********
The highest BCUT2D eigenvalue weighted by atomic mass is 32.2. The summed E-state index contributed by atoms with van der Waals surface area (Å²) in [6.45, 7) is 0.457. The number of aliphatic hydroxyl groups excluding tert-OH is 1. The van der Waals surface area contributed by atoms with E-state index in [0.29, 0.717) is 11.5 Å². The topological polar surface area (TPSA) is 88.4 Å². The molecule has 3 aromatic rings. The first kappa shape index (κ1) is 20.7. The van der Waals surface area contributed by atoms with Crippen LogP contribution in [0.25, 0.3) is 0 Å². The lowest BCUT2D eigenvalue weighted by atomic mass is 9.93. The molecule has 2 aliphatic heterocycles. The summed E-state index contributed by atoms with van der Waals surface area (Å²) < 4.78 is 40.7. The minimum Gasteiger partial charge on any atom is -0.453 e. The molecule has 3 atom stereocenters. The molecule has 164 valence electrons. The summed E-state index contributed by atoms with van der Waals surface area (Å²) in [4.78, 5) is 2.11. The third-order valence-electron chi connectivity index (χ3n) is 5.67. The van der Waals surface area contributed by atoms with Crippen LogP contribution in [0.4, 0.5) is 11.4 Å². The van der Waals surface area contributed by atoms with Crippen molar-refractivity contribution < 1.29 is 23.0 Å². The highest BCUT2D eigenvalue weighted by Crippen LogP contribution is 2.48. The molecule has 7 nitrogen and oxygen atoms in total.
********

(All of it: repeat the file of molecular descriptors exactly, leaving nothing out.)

The highest BCUT2D eigenvalue weighted by atomic mass is 32.2. The summed E-state index contributed by atoms with van der Waals surface area (Å²) in [6.45, 7) is 0.457. The number of aliphatic hydroxyl groups excluding tert-OH is 1. The van der Waals surface area contributed by atoms with E-state index in [0.29, 0.717) is 11.5 Å². The topological polar surface area (TPSA) is 88.4 Å². The molecule has 3 aromatic rings. The first kappa shape index (κ1) is 20.7. The van der Waals surface area contributed by atoms with Crippen LogP contribution in [0.25, 0.3) is 0 Å². The lowest BCUT2D eigenvalue weighted by atomic mass is 9.93. The molecule has 2 aliphatic heterocycles. The summed E-state index contributed by atoms with van der Waals surface area (Å²) < 4.78 is 40.7. The minimum Gasteiger partial charge on any atom is -0.453 e. The molecule has 3 atom stereocenters. The molecule has 164 valence electrons. The summed E-state index contributed by atoms with van der Waals surface area (Å²) in [4.78, 5) is 2.11. The third-order valence-electron chi connectivity index (χ3n) is 5.67. The van der Waals surface area contributed by atoms with Crippen LogP contribution in [0.4, 0.5) is 11.4 Å². The van der Waals surface area contributed by atoms with Crippen molar-refractivity contribution < 1.29 is 23.0 Å². The highest BCUT2D eigenvalue weighted by Crippen LogP contribution is 2.48. The molecule has 7 nitrogen and oxygen atoms in total.